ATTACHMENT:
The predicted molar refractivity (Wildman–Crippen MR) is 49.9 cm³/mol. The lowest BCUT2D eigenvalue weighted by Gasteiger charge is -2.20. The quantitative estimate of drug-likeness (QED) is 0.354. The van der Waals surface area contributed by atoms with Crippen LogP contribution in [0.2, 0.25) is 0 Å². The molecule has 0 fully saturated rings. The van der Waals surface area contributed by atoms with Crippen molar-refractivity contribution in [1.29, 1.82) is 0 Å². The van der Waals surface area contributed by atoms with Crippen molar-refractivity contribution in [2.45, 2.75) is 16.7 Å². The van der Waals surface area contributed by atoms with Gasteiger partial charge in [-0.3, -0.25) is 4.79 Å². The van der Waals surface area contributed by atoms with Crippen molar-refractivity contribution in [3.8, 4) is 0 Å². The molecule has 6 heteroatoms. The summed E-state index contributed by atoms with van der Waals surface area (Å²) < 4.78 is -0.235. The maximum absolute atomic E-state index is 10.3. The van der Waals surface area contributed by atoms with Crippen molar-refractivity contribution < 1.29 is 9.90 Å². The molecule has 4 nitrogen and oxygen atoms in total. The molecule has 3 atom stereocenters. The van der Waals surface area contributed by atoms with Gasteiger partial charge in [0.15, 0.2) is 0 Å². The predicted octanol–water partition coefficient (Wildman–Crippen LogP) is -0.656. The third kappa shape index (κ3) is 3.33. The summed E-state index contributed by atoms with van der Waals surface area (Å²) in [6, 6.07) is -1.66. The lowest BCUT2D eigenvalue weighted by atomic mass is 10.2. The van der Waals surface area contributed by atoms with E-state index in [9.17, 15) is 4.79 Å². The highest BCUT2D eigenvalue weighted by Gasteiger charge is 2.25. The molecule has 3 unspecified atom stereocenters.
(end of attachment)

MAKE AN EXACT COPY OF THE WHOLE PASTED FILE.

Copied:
The predicted molar refractivity (Wildman–Crippen MR) is 49.9 cm³/mol. The lowest BCUT2D eigenvalue weighted by Gasteiger charge is -2.20. The quantitative estimate of drug-likeness (QED) is 0.354. The van der Waals surface area contributed by atoms with Crippen LogP contribution in [0.2, 0.25) is 0 Å². The molecule has 0 fully saturated rings. The van der Waals surface area contributed by atoms with Crippen molar-refractivity contribution in [1.29, 1.82) is 0 Å². The van der Waals surface area contributed by atoms with Crippen molar-refractivity contribution in [2.45, 2.75) is 16.7 Å². The van der Waals surface area contributed by atoms with Gasteiger partial charge in [-0.3, -0.25) is 4.79 Å². The van der Waals surface area contributed by atoms with Crippen molar-refractivity contribution in [3.8, 4) is 0 Å². The molecule has 6 heteroatoms. The summed E-state index contributed by atoms with van der Waals surface area (Å²) < 4.78 is -0.235. The maximum absolute atomic E-state index is 10.3. The van der Waals surface area contributed by atoms with Crippen molar-refractivity contribution < 1.29 is 9.90 Å². The molecule has 4 nitrogen and oxygen atoms in total. The molecule has 3 atom stereocenters. The van der Waals surface area contributed by atoms with Gasteiger partial charge in [0.15, 0.2) is 0 Å². The predicted octanol–water partition coefficient (Wildman–Crippen LogP) is -0.656. The third kappa shape index (κ3) is 3.33. The summed E-state index contributed by atoms with van der Waals surface area (Å²) in [6, 6.07) is -1.66. The lowest BCUT2D eigenvalue weighted by atomic mass is 10.2. The van der Waals surface area contributed by atoms with E-state index in [9.17, 15) is 4.79 Å². The highest BCUT2D eigenvalue weighted by Gasteiger charge is 2.25. The molecule has 3 unspecified atom stereocenters.